Books & Writing

Book Review: I’ll Give You the Sun by Jandy Nelson

Ooh yay, this is a bookworm moment! (First of many…)

This might have topped my list at all-time favorite.

Okay maybe not.

But maybe.

I already know I’m going to read it again.

I’ll Give You the Sun by Jandy Nelson is an absolute must read. MUST. Necessary. Required (for life). It has everything from loss to angst to family to passion… It is true to the core and so genuinely human. It sort of makes me question why I even try to write at all.

It’s that good.

The story follows Noah and Jude, inseparable twins. Noah falls in love with the boy next door, and Jude turns into a daredevil and joins in with the popular crowd. Years later, they hardly talk to each other. Something devastating has happened and torn their world apart.

That’s the best summary I can give without spoilers.

One of the many great things about young adult is that the characters’ emotions are so heightened. Because, you know, in high school, everything feels like it’s the end of the world. Jandy Nelson does this world justice in not “talking down” to teens. The feelings are raw. True. And so painstakingly real.

The book jumps between the perspectives of Noah and Jude at different ages. Noah is deeply passionate about art and sees the world by painting it in his head. At 13, without many friends at all, he falls for the new boy that’s moved in next door. The way Noah experiences this is so believable and real, because it’s the same way we all feel when we’re crushing at 13 and don’t know how to go about it. And the way he describes everything is to the extreme (and outright hilarious).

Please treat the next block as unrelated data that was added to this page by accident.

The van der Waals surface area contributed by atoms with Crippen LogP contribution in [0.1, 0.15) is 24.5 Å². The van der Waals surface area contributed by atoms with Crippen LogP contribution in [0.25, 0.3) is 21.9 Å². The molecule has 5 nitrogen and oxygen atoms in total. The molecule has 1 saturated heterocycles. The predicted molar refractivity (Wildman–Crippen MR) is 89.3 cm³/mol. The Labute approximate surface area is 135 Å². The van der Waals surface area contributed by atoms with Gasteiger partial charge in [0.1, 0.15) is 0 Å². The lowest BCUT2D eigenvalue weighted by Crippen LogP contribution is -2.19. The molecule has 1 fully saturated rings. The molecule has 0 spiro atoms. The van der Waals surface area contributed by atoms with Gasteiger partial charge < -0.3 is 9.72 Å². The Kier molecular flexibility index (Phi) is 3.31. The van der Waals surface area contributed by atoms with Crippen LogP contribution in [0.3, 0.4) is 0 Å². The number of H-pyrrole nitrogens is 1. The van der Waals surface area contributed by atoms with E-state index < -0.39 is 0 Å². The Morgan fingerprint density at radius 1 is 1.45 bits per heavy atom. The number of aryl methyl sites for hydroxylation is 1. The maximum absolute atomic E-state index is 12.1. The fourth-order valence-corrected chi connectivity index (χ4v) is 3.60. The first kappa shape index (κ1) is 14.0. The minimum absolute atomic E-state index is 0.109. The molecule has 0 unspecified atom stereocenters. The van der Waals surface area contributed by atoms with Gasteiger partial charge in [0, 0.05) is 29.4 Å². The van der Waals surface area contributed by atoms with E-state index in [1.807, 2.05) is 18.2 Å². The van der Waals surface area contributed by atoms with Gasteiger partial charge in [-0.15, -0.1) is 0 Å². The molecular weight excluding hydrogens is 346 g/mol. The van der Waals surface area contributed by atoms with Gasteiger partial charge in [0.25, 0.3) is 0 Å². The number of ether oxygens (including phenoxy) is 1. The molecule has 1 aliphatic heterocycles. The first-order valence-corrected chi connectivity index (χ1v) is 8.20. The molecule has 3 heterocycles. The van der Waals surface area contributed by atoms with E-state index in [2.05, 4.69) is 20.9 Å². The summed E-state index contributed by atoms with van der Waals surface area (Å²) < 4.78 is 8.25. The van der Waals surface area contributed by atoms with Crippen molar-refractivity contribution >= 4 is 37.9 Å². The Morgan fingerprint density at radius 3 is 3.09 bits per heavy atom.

The book skips back and forth in time, and we hear the story from Jude with she’s 16 and a half. Whatever happened in the years in between slowly unravel, and we discover that Jude and Noah are both keeping a secret from each other. Jude sees the grandmother’s ghost constantly and talks to her; as well as taking up her grandmother’s “bible” of rules to live by. So Jude carries an onion in her pocket.

Okay, I didn’t mean to make this sound totally bonkers. It’s really very good.

So…

Who should read it?

Teens going through depression. Anyone who feels like no one understands or feels like they aren’t normal. Parents that are having a difficult time understanding what their kids are feeling. (So maybe… just everyone). The characters are very real here. Unlike most young adult novels, what this does so well, is include real parents. They’re not the mumbling parents from Peanuts—they’re real-life breathing human beings. And multiple topics are covered. Divorce, first loves, LGBTQ, sibling rivalries, major loss… So, relate. Cry. Feel.

Writers should read this if they want a good example of…

Voice. The problem a lot of multiple perspective novels have is the tricky task of making the people sound like they’re different people. It’s frustrating when you have to go back to the beginning of the chapter just to remember who’s talking. Personally, books with strong voices stump all. Noah and Jude are so distinct—in the phrases they use or the way they see things. There’s so much more than just narrating the story, and the way the story is told through the twins are entirely different from each other and absolutely brilliant.

If you’re craving something that’s going to tug at your heart with such truth, dive into this. Like. Immediately.

Get it now.

Song sent you.

 

Honestly,

Song xx

 

See what I’m reading now on Goodreads.

 

 

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